JK: Well, I suppose if I still wanted to work eleven months of the year on a tour then it was probably a hindrance. But I work full-time for a sound company down there and I do a lot of work with a couple of other companies down there as well when Iím home. And tours in Australia are two weeks long so itís not a big deal to go out on them. Other than that I really just sort of take care of previous clients. Iím pretty lucky in that I havenít had to really be in the game of really hunting and trying to cold call all the time, so it works out for me. Like I said, whenever Iím at home I work full-time at a company.
Audio-Technica: Any specific challenges mixing a band like Sum 41, where you have limited inputs? Youíd think itíd be easier but there might be some challenges.
JK: Itís like anything else, you want to make everything as big sounding as you can. But obviously once everything sounds big by itself, you run out of Ė the cup sort of fills up.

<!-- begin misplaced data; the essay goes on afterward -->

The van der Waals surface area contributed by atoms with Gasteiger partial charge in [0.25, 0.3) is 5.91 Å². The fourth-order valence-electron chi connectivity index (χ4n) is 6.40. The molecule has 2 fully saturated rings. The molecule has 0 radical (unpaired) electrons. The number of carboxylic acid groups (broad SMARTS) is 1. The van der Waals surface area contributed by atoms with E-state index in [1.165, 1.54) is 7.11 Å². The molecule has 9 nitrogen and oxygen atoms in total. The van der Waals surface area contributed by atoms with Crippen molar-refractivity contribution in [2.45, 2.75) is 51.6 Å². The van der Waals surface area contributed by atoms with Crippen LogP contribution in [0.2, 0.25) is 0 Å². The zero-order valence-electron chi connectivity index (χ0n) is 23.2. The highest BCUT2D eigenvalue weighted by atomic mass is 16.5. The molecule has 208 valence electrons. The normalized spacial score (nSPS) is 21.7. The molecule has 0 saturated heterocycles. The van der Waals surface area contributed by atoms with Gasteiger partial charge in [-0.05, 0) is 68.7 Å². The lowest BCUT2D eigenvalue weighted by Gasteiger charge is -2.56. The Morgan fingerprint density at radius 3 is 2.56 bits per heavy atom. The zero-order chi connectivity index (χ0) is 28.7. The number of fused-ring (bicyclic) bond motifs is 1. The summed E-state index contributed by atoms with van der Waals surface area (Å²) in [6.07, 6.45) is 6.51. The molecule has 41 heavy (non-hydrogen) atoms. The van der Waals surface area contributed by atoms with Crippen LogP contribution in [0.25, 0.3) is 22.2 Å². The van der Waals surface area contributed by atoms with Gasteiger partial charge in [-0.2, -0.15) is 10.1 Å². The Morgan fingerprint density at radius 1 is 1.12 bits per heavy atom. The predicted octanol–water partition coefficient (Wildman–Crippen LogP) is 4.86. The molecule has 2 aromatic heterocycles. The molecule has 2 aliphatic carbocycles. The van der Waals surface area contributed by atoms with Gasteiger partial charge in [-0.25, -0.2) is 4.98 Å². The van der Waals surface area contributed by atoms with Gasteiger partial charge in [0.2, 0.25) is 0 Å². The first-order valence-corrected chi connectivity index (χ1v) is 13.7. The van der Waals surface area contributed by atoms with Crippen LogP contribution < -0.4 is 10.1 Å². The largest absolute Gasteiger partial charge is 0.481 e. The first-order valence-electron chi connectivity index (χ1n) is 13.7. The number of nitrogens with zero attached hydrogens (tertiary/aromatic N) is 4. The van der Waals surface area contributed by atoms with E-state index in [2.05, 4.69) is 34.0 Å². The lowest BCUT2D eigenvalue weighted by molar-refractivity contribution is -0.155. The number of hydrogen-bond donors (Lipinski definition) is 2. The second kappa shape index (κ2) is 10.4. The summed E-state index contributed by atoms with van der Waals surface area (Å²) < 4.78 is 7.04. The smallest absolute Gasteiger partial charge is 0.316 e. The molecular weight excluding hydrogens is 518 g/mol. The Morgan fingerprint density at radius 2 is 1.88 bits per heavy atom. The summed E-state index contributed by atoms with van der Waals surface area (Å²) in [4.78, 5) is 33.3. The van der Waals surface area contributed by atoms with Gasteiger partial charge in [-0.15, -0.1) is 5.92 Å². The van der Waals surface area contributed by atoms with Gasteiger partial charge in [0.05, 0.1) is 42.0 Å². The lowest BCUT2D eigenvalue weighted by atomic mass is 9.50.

Audio-Technica: You run out of big.
JK: Yeah, so thatís probably one thing. And they like an approach thatís pretty much in your face. I wonít use like onslaught or anything, but they want it to be big.
Audio-Technica: It definitely is big, for the size of the band, it definitely is a big-sounding show. How are the band to work with?
JK: Oh theyíre fantastic.
Audio-Technica: So you find that they get it from an audio standpoint?
JK: Absolutely. Derek is very, very, very in tune with whatís going on audio-wise. He owns a lot of gear himself, he produces a lot of records himself. Whenever weíre doing shows, not festivals, heís walking out front.
Audio-Technica: Do you like that?